Deutsche Telekom will not part with its towers assets, despite recently inking a deal of that nature in the Netherlands, but it could look to float its passive infrastructure business or seek out a partnership.
“It always takes two to tango,” said Tim Hoettges, speaking at the German incumbent’s 2020 results call on Friday. “We might have a partner, where we have synergies and a value-enhancing story,” he said, a comment that doubtless caught the attention of executives at the operator’s French peer.
Orange CEO Stéphane Richard recently named Deutsche Telekom as an ideal partner in the towers space; while the telco wants to retain control of its own towers, that could mean co-control with another big operator, Richard explained. There were no formal talks happening with Deutsche Telekom – or Vodafone, Orange’s other perfect partner – when Richard made the revelation, but that was the best part of two weeks ago…
Deustche Telekom appears to be following a similar strategy to Orange.
“Because everybody does something, this is exactly why I’m not doing it,” Hoettges said, referring to the current trend of telecoms operators selling off towers assets for sizeable sums of money. “It might be right that you have to monetise your towers to deleverage your balance sheet… [but] we don’t need that today,” he said. “We keep the value on hand.”
Indeed, Deutsche Telekom’s full-year figures showed that net debt including leases fell by more than €4 billion in Q4 to end the year at €120.2 billion, putting its leverage ratio at 2.78x. That’s very close to what Deutsche Telekom describes as its comfort zone of 2.25x-2.75x, where it intends to be within three years of the Sprint/T-Mobile merger in the US. Excluding leases, its leverage ratio is already at 2.4x.
As an aside, the inclusion of Sprint in Deutsche Telekom’s 2020 numbers – the deal closed in April – helped to push the group’s revenues over the €100 billion mark, an increase of more than 25% on 2019; turnover grew by 3% in organic terms.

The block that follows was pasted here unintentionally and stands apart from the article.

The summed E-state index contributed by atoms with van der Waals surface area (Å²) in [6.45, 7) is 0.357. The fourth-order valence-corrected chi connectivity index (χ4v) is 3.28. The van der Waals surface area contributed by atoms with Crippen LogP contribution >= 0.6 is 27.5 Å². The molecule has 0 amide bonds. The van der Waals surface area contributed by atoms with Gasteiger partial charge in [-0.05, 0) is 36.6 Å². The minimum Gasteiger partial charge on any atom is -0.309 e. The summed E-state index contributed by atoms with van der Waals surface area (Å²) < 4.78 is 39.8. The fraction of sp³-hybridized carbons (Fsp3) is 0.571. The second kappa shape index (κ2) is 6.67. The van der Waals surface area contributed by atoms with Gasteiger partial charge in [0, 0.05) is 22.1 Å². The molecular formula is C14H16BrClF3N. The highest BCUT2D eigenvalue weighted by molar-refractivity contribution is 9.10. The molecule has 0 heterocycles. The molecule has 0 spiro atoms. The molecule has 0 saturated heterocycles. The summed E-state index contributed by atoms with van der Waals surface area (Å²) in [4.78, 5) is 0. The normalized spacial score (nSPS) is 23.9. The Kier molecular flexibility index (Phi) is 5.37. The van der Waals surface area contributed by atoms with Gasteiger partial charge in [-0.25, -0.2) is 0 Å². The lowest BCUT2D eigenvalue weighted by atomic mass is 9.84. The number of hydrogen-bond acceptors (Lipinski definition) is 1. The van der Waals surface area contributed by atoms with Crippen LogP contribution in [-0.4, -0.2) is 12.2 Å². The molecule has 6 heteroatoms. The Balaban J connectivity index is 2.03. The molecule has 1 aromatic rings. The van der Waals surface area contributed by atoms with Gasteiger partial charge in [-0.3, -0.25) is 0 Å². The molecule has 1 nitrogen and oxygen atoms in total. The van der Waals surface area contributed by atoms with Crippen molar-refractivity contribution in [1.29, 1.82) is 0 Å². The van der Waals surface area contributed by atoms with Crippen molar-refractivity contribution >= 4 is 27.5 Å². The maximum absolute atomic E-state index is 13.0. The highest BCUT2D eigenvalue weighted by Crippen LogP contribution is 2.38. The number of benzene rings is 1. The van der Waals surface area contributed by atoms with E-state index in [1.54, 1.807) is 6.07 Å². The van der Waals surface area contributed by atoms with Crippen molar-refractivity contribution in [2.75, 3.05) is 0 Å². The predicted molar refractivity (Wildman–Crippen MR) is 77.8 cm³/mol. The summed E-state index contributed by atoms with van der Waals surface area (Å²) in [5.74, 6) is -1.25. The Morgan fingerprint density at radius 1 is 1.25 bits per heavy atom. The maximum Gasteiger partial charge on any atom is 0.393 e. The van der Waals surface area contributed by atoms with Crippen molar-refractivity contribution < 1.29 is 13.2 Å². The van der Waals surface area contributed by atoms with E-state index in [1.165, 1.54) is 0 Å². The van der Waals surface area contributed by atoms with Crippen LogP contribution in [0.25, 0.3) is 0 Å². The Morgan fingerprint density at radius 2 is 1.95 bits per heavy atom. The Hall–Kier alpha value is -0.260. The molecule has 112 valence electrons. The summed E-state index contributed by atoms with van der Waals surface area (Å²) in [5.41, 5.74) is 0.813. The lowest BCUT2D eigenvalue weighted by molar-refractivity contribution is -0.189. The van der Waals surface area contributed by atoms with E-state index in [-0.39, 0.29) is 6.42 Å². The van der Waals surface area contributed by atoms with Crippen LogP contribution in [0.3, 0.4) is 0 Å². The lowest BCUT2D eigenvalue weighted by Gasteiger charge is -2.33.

Back to towers. Telefonica is one of the big names selling off towers at present, and it made no secret of the fact that debt reduction was one of the main drivers of the €7.7 billion deal it inked with American Tower in January.
But for Deutsche Telekom, towers and their growing value are a strategic asset, “not just selling something and getting the money,” as Hoettges put it.
He referred to the deal the telco brokered in January to combine its towers in the Netherlands with those of Cellnex and simultaneously create a fund in partnership with the towers firm to invest in passive infrastructure assets.
“This is a classy DT deal. We create out of assets optionalities for the future,” he said. “We create optionalities for value-enhancing businesses outside…of our strategic envelope.”
In addition to the possibility of a towers partnership, Deutsche Telekom also has not ruled out the idea of listing its towers business.
“We might IPO,” Hoettges said. “Others are doing it. [It] might be a good idea. Let’s see how it is working,” he said, doubtless thinking of Vodafone’s recently-confirmed plan to float its Vantage Towers unit in Frankfurt before the end of this month.
“We have more towers than Vodafone and American Tower here in Germany together…We know about the value we have,” Hoettges said. “And so therefore, let’s keep it on the hand and play our joker when we want to play the joker.”